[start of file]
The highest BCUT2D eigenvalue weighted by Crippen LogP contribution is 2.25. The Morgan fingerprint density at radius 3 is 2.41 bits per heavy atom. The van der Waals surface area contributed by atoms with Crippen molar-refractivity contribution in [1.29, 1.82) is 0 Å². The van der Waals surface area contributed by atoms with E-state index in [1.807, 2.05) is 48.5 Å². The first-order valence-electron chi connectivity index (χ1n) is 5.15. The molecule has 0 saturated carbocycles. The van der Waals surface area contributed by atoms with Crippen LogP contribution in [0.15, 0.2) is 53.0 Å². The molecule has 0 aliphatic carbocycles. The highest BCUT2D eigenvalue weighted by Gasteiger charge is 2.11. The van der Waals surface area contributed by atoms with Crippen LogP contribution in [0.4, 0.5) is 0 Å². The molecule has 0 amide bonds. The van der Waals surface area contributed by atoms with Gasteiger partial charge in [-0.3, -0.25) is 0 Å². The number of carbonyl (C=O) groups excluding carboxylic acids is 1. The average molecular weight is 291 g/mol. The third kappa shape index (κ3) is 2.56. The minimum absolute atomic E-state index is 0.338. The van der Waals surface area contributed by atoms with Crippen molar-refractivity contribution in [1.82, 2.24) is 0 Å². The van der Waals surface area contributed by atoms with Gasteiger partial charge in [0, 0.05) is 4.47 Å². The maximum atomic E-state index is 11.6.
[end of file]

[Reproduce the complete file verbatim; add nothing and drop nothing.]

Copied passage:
The highest BCUT2D eigenvalue weighted by Crippen LogP contribution is 2.25. The Morgan fingerprint density at radius 3 is 2.41 bits per heavy atom. The van der Waals surface area contributed by atoms with Crippen molar-refractivity contribution in [1.29, 1.82) is 0 Å². The van der Waals surface area contributed by atoms with E-state index in [1.807, 2.05) is 48.5 Å². The first-order valence-electron chi connectivity index (χ1n) is 5.15. The molecule has 0 saturated carbocycles. The van der Waals surface area contributed by atoms with Crippen LogP contribution in [0.15, 0.2) is 53.0 Å². The molecule has 0 aliphatic carbocycles. The highest BCUT2D eigenvalue weighted by Gasteiger charge is 2.11. The van der Waals surface area contributed by atoms with Crippen LogP contribution in [0.4, 0.5) is 0 Å². The molecule has 0 amide bonds. The van der Waals surface area contributed by atoms with Gasteiger partial charge in [-0.3, -0.25) is 0 Å². The number of carbonyl (C=O) groups excluding carboxylic acids is 1. The average molecular weight is 291 g/mol. The third kappa shape index (κ3) is 2.56. The minimum absolute atomic E-state index is 0.338. The van der Waals surface area contributed by atoms with Crippen molar-refractivity contribution in [1.82, 2.24) is 0 Å². The van der Waals surface area contributed by atoms with Gasteiger partial charge in [0, 0.05) is 4.47 Å². The maximum atomic E-state index is 11.6.